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ment. All promised me assistance, and April 27 was fixed upon as the day to commence work. Promptly at 7 o'clock a.m. all the male Indians on the reservation appeared at the agency. Eighty, selected proportionally from the different tribes, were immediately set to work on the ditch. At this date ten days' work has been porformed, resulting in a ditch 4,000 feet long with ample capacity for all requirements. The labor has been performed willingly without the promise of compensation, and I anticipate no difficulty in procuring gratuitous labor to complete the work commenced.

      MOQUIS PUEBLO AGENCY. – The Moquis Pueblos, numbering 1,407, have seven villages on a rocky, isolated, and almost inaccessible mesa in Northeastern Arizona. They have received but little assistance from the Government, beyond that afforded by the presence of an agent and a school-teacher. Efforts have been made to induce them to remove to a reservation on the Chiquita River, where abundant agricultural lands are offered them, but their terror of the Apaches prevents them from even a thoughtful consideration of the proposition. All small patches of land scattered around them susceptible of tillage have been brought under cultivation. They raise peaches and apricots, as well as corn and vegetables, and have small flocks of sheep and goats. They are exceedingly superstitious, holding tenaciously to all their ancient customs, but are peaceable and industrious, and if they could be induced to remove to a country capable of their support they would soon come to be a thriving people. It is proposed to adopt more vigorous efforts for promoting education among them.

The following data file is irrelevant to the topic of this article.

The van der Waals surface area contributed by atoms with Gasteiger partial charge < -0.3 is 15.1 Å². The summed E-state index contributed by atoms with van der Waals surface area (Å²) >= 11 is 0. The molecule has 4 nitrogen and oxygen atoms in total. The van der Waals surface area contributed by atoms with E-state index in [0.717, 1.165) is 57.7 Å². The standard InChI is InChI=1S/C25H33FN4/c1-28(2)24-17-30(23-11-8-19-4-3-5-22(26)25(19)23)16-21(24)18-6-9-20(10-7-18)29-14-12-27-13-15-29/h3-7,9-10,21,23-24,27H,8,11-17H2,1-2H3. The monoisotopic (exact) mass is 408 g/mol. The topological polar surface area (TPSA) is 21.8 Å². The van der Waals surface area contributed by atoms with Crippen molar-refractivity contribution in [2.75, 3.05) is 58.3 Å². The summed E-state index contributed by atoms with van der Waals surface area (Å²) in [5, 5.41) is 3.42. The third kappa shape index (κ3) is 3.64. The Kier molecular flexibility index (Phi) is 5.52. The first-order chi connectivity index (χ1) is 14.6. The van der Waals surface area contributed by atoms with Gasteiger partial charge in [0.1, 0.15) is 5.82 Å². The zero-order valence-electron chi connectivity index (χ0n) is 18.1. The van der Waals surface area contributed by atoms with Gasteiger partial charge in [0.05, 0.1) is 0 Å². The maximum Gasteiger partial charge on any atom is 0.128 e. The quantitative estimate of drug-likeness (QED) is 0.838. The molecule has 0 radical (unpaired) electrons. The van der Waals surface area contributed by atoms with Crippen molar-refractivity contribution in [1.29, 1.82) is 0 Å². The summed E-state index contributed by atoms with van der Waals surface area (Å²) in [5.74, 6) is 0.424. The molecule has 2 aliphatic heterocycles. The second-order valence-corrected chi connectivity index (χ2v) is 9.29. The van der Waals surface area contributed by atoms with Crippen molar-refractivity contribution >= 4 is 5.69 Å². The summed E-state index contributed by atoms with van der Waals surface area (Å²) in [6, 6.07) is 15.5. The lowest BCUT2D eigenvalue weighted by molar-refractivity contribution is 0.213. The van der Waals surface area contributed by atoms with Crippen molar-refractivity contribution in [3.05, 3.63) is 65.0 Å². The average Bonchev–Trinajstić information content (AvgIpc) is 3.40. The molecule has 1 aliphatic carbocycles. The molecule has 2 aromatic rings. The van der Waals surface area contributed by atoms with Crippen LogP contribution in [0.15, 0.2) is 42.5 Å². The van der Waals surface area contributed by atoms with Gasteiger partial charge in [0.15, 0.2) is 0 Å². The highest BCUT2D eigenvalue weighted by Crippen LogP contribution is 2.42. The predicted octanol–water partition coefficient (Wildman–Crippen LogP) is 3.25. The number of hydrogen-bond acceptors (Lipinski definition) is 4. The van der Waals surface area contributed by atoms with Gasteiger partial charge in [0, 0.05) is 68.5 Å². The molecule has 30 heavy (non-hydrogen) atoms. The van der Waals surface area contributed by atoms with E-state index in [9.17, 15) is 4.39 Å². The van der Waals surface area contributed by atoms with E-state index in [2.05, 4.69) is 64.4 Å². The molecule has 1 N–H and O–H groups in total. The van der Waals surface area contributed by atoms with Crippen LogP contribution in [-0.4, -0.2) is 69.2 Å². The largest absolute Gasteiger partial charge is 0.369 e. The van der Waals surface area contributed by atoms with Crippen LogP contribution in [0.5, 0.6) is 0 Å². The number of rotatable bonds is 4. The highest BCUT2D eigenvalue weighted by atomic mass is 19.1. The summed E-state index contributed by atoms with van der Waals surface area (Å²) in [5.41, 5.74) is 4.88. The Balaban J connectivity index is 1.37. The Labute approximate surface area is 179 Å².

COLORADO RIVER AGENCY. – The Mojaves to the number of 830, and the Hualapais numberiug 620, are located on a reserve of 117 square miles on the Colorado River. The Hualapais came to the reserve from the northwestern part of Arizona in May last. Although they have hitherto subsisted entirely upon the hunt, they are growing quite content with. their changed life, and have already begun to plant, and display an interest in agriculture.